A globally streamed game between the Buffalo Bills and Jacksonville Jaguars drew 15.2 million unique viewers on Yahoo! and 33.6 million streams making it what NFL executives believe to be the most streamed sporting event in U.S. history, according to John Ourand of Sports Business Daily.
A third of the views came from outside the United States and a total of 460 million minutes of game action were streamed globally, but the number of actual viewers is expected to go up when television numbers from Buffalo, Jacksonville and London are added.
The number of viewers is inflated some by the fact that the game was streaming live on the homepage at Yahoo! and anyone who kept the stream open for more than three seconds was considered a view; however, the NFL is feeling good about the numbers.
NFL on Yahoo streams pic.twitter.com/otxbpGIp0q— Darren Heitner (@DarrenHeitner) October 26, 2015
With 460 million minutes streamed over a 195-minute game, an average viewership of 2.36 million per minute could be a record-breaking figure for any event. According to CNN Money, the Super Bowl capped at 1.3 million in February, although it was also on television and most viewers chose to watch that way. Still, while the average NFL game on TV gets 10 to 20 million viewers per minute (and Thursday Night Football gets 17.6 million unique viewers and Monday Night Football gets an average of 13.5 million, per Sports Illustrated's Peter King), it was a healthy number for an Internet stream:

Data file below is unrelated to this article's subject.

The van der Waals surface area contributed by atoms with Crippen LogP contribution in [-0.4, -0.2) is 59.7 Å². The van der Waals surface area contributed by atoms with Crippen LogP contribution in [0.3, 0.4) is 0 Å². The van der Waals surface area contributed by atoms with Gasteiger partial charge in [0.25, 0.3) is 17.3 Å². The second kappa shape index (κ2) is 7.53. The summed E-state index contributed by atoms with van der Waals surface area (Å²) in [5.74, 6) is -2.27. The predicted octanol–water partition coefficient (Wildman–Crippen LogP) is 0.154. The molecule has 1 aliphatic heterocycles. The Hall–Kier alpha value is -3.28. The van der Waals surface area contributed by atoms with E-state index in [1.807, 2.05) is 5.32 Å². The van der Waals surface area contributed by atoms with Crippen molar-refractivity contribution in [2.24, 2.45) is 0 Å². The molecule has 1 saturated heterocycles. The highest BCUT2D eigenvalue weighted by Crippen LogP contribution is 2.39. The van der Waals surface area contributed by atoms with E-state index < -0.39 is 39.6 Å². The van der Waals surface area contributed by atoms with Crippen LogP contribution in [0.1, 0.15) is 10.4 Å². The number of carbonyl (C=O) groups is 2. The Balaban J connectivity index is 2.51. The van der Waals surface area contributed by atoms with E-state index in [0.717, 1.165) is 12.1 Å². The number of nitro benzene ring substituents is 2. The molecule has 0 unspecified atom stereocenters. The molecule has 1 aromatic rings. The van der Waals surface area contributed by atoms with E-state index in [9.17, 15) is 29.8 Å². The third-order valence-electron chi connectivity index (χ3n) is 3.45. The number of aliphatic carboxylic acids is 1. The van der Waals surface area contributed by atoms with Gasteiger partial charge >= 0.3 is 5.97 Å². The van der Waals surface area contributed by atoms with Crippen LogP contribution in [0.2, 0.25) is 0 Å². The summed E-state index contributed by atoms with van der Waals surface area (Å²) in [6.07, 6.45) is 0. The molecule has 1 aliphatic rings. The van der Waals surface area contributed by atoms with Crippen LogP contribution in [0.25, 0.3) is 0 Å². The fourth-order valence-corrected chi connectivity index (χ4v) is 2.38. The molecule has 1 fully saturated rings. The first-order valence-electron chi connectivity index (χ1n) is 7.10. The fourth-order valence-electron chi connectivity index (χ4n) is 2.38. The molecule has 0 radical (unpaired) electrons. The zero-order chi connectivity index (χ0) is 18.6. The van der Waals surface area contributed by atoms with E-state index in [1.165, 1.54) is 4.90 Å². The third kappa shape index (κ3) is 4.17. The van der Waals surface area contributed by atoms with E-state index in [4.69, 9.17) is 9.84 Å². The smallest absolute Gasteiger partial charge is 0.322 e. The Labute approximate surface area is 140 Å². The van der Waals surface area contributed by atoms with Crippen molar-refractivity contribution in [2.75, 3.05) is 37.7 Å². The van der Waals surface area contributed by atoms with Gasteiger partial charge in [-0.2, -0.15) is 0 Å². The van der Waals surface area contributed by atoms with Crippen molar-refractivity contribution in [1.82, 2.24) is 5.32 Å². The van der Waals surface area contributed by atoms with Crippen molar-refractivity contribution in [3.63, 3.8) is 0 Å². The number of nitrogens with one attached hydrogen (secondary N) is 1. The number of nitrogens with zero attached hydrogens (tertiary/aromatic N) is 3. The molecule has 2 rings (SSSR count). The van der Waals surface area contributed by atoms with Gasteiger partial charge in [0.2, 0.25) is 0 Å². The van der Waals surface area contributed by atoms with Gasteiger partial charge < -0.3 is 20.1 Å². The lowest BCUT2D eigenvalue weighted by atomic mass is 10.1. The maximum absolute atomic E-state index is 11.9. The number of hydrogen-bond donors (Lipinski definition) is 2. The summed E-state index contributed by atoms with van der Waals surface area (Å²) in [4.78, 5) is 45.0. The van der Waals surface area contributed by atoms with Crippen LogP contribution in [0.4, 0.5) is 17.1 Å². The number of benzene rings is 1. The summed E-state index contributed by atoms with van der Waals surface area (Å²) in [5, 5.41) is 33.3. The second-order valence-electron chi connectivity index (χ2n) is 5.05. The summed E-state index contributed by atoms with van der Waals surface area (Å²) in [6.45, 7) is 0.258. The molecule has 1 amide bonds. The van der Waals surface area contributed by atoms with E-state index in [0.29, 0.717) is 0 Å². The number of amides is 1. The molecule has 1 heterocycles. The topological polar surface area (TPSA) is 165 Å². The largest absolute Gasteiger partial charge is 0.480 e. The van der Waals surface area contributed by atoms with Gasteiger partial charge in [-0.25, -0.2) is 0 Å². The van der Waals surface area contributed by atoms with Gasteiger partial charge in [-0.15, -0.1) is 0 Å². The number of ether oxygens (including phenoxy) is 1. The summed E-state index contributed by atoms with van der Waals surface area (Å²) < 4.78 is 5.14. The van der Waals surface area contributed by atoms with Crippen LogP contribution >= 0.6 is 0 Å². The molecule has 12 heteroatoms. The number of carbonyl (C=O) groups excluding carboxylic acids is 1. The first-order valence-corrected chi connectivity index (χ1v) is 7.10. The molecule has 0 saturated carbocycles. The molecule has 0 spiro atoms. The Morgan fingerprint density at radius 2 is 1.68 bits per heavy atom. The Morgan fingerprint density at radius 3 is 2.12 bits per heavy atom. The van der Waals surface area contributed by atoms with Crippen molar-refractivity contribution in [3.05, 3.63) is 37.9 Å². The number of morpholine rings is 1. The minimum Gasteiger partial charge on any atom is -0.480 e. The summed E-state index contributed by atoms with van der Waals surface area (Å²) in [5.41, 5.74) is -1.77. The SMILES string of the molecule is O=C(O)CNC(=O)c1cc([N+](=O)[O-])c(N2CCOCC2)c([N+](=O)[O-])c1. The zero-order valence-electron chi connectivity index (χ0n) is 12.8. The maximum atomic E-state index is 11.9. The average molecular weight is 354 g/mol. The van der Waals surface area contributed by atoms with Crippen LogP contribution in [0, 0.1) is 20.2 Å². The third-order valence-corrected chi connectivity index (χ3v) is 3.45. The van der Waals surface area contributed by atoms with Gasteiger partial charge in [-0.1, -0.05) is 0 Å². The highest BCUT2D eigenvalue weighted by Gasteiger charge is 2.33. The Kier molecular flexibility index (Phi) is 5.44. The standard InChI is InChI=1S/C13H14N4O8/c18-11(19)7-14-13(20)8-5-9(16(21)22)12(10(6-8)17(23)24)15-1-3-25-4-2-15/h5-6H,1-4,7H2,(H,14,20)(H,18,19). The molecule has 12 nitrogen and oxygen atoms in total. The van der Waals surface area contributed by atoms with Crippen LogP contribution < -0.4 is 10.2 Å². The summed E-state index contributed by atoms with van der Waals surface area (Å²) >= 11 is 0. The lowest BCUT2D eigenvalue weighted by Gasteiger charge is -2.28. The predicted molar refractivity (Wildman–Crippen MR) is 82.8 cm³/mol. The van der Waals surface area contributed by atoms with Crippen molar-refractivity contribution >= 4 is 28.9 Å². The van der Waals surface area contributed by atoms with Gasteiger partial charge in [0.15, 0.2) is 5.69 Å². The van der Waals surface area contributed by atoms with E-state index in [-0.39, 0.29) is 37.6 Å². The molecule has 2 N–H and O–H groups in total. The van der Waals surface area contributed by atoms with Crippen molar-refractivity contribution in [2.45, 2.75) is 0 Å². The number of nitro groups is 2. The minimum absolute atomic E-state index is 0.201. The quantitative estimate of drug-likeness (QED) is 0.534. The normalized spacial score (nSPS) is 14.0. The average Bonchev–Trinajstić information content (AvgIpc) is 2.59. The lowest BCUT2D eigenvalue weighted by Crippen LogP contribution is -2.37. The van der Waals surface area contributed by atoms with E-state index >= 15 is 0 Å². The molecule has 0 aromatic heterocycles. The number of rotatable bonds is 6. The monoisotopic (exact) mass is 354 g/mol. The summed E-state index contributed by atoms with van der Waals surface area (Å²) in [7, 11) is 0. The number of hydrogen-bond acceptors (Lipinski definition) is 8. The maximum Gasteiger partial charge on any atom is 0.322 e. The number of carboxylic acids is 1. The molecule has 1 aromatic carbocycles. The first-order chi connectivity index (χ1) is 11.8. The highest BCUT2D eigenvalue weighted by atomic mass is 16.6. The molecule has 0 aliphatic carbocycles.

Bills/Jags did 33.6M live streams, 7.7M hrs live video consumed. All of March Madness Live '15: 80.7M live streams, 17.8M hrs live video— Eric Fisher (@EricFisherSBJ) October 26, 2015
As the first free, globally streamed NFL game there is likely a novelty factor that inflated the numbers some, but given the poor quality of the two teams in the game, the NFL has to be optimistic about the viability of streaming as a medium of the future. In a game that improved the Jaguars to 2-5 and dropped the Bills to 3-4, there were two lead changes in the fourth quarter and that likely drew viewers who tuned in for the finish.
Almost all NFL games are under contract with television markets through 2022, with the exception of Thursday Night Football. By negotiating a two-year contract with CBS for Thursday games that will end after the 2015 season, Roger Goodell has set up the possibility of the rights to Thursday Night Football being purchased by a streaming service, and given the success of Yahoo!'s broadcast, bidders will likely be there.